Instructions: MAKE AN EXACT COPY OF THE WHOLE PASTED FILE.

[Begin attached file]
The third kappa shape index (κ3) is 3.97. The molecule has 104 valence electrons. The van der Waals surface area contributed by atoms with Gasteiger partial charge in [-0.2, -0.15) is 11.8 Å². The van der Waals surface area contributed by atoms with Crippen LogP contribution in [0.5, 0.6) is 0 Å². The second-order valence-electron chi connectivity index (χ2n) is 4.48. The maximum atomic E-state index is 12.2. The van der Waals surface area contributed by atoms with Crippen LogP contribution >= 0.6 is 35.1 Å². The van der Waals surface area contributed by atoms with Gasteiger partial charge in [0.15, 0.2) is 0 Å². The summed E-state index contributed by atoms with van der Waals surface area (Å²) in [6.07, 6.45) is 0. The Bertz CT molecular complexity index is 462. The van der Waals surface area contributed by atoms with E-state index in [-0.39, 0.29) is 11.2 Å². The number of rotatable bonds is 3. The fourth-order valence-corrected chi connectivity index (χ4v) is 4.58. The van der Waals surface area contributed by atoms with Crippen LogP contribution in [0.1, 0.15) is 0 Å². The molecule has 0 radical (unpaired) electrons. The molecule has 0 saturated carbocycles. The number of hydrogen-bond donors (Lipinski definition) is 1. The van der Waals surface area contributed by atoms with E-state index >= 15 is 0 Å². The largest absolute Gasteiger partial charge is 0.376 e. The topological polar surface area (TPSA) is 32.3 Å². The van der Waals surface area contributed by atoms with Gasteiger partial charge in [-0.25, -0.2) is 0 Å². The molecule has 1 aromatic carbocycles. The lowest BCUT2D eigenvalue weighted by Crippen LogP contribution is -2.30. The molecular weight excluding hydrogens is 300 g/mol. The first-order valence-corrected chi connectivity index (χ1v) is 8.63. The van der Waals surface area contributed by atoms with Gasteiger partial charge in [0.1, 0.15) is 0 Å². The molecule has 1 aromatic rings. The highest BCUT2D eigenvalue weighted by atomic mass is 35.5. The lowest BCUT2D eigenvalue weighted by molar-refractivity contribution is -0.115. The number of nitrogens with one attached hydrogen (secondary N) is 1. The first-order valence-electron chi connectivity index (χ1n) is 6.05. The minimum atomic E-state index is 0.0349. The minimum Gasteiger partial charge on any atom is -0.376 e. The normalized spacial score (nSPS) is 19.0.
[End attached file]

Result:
The third kappa shape index (κ3) is 3.97. The molecule has 104 valence electrons. The van der Waals surface area contributed by atoms with Gasteiger partial charge in [-0.2, -0.15) is 11.8 Å². The van der Waals surface area contributed by atoms with Crippen LogP contribution in [0.5, 0.6) is 0 Å². The second-order valence-electron chi connectivity index (χ2n) is 4.48. The maximum atomic E-state index is 12.2. The van der Waals surface area contributed by atoms with Crippen LogP contribution >= 0.6 is 35.1 Å². The van der Waals surface area contributed by atoms with Gasteiger partial charge in [0.15, 0.2) is 0 Å². The summed E-state index contributed by atoms with van der Waals surface area (Å²) in [6.07, 6.45) is 0. The Bertz CT molecular complexity index is 462. The van der Waals surface area contributed by atoms with E-state index in [-0.39, 0.29) is 11.2 Å². The number of rotatable bonds is 3. The fourth-order valence-corrected chi connectivity index (χ4v) is 4.58. The van der Waals surface area contributed by atoms with Crippen LogP contribution in [0.1, 0.15) is 0 Å². The molecule has 0 radical (unpaired) electrons. The molecule has 0 saturated carbocycles. The number of hydrogen-bond donors (Lipinski definition) is 1. The van der Waals surface area contributed by atoms with E-state index >= 15 is 0 Å². The largest absolute Gasteiger partial charge is 0.376 e. The topological polar surface area (TPSA) is 32.3 Å². The van der Waals surface area contributed by atoms with Gasteiger partial charge in [-0.25, -0.2) is 0 Å². The molecule has 1 aromatic carbocycles. The lowest BCUT2D eigenvalue weighted by Crippen LogP contribution is -2.30. The molecular weight excluding hydrogens is 300 g/mol. The first-order valence-corrected chi connectivity index (χ1v) is 8.63. The van der Waals surface area contributed by atoms with Gasteiger partial charge in [0.1, 0.15) is 0 Å². The molecule has 1 aromatic rings. The highest BCUT2D eigenvalue weighted by atomic mass is 35.5. The lowest BCUT2D eigenvalue weighted by molar-refractivity contribution is -0.115. The number of nitrogens with one attached hydrogen (secondary N) is 1. The first-order valence-electron chi connectivity index (χ1n) is 6.05. The minimum atomic E-state index is 0.0349. The minimum Gasteiger partial charge on any atom is -0.376 e. The normalized spacial score (nSPS) is 19.0.